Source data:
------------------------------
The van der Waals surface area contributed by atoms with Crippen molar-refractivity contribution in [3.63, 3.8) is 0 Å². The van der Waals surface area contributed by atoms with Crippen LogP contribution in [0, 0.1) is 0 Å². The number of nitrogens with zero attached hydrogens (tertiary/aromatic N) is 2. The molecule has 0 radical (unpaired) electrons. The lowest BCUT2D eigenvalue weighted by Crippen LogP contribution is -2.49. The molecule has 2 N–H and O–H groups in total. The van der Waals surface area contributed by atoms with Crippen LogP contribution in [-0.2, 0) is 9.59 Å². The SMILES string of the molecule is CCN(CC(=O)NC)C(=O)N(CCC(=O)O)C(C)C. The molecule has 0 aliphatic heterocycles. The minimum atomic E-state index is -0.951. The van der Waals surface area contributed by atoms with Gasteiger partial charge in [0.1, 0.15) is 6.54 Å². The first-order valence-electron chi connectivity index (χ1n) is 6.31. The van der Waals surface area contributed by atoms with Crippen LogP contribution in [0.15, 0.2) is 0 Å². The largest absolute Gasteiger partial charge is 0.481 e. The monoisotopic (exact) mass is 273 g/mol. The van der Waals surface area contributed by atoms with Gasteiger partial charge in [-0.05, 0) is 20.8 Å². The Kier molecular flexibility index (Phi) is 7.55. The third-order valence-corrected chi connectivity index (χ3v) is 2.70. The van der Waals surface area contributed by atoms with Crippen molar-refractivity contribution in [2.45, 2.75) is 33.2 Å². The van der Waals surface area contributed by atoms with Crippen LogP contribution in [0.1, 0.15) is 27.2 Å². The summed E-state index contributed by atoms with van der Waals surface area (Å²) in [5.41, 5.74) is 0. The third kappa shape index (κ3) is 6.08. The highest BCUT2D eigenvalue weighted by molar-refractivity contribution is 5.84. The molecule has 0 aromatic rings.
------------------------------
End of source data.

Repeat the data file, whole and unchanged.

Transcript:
The van der Waals surface area contributed by atoms with Crippen molar-refractivity contribution in [3.63, 3.8) is 0 Å². The van der Waals surface area contributed by atoms with Crippen LogP contribution in [0, 0.1) is 0 Å². The number of nitrogens with zero attached hydrogens (tertiary/aromatic N) is 2. The molecule has 0 radical (unpaired) electrons. The lowest BCUT2D eigenvalue weighted by Crippen LogP contribution is -2.49. The molecule has 2 N–H and O–H groups in total. The van der Waals surface area contributed by atoms with Crippen LogP contribution in [-0.2, 0) is 9.59 Å². The SMILES string of the molecule is CCN(CC(=O)NC)C(=O)N(CCC(=O)O)C(C)C. The molecule has 0 aliphatic heterocycles. The minimum atomic E-state index is -0.951. The van der Waals surface area contributed by atoms with Gasteiger partial charge in [0.1, 0.15) is 6.54 Å². The first-order valence-electron chi connectivity index (χ1n) is 6.31. The van der Waals surface area contributed by atoms with Crippen LogP contribution in [0.15, 0.2) is 0 Å². The largest absolute Gasteiger partial charge is 0.481 e. The monoisotopic (exact) mass is 273 g/mol. The van der Waals surface area contributed by atoms with Gasteiger partial charge in [-0.05, 0) is 20.8 Å². The Kier molecular flexibility index (Phi) is 7.55. The third-order valence-corrected chi connectivity index (χ3v) is 2.70. The van der Waals surface area contributed by atoms with Crippen molar-refractivity contribution in [2.45, 2.75) is 33.2 Å². The van der Waals surface area contributed by atoms with Crippen LogP contribution in [0.1, 0.15) is 27.2 Å². The summed E-state index contributed by atoms with van der Waals surface area (Å²) in [5.41, 5.74) is 0. The third kappa shape index (κ3) is 6.08. The highest BCUT2D eigenvalue weighted by molar-refractivity contribution is 5.84. The molecule has 0 aromatic rings.